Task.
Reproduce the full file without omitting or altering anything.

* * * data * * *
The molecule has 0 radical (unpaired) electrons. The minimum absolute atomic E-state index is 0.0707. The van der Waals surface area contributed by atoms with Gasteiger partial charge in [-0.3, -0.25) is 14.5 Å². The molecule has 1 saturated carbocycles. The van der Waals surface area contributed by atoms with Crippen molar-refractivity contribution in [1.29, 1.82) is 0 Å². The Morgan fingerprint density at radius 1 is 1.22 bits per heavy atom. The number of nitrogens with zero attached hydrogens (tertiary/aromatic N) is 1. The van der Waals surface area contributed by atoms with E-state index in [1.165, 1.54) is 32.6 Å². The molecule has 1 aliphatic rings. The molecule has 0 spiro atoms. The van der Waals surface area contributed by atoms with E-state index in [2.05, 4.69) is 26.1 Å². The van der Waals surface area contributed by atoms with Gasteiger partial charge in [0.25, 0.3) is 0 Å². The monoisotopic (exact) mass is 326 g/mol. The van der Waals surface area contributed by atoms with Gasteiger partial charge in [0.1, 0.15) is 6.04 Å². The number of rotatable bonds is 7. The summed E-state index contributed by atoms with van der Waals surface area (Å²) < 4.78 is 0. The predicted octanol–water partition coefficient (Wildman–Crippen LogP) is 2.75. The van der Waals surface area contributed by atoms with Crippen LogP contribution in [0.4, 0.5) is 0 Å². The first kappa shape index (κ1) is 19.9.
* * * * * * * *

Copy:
The molecule has 0 radical (unpaired) electrons. The minimum absolute atomic E-state index is 0.0707. The van der Waals surface area contributed by atoms with Gasteiger partial charge in [-0.3, -0.25) is 14.5 Å². The molecule has 1 saturated carbocycles. The van der Waals surface area contributed by atoms with Crippen molar-refractivity contribution in [1.29, 1.82) is 0 Å². The Morgan fingerprint density at radius 1 is 1.22 bits per heavy atom. The number of nitrogens with zero attached hydrogens (tertiary/aromatic N) is 1. The van der Waals surface area contributed by atoms with E-state index in [1.165, 1.54) is 32.6 Å². The molecule has 1 aliphatic rings. The molecule has 0 spiro atoms. The van der Waals surface area contributed by atoms with E-state index in [2.05, 4.69) is 26.1 Å². The van der Waals surface area contributed by atoms with Gasteiger partial charge in [0.25, 0.3) is 0 Å². The monoisotopic (exact) mass is 326 g/mol. The van der Waals surface area contributed by atoms with Gasteiger partial charge in [0.1, 0.15) is 6.04 Å². The number of rotatable bonds is 7. The summed E-state index contributed by atoms with van der Waals surface area (Å²) < 4.78 is 0. The predicted octanol–water partition coefficient (Wildman–Crippen LogP) is 2.75. The van der Waals surface area contributed by atoms with Crippen LogP contribution in [0.4, 0.5) is 0 Å². The first kappa shape index (κ1) is 19.9.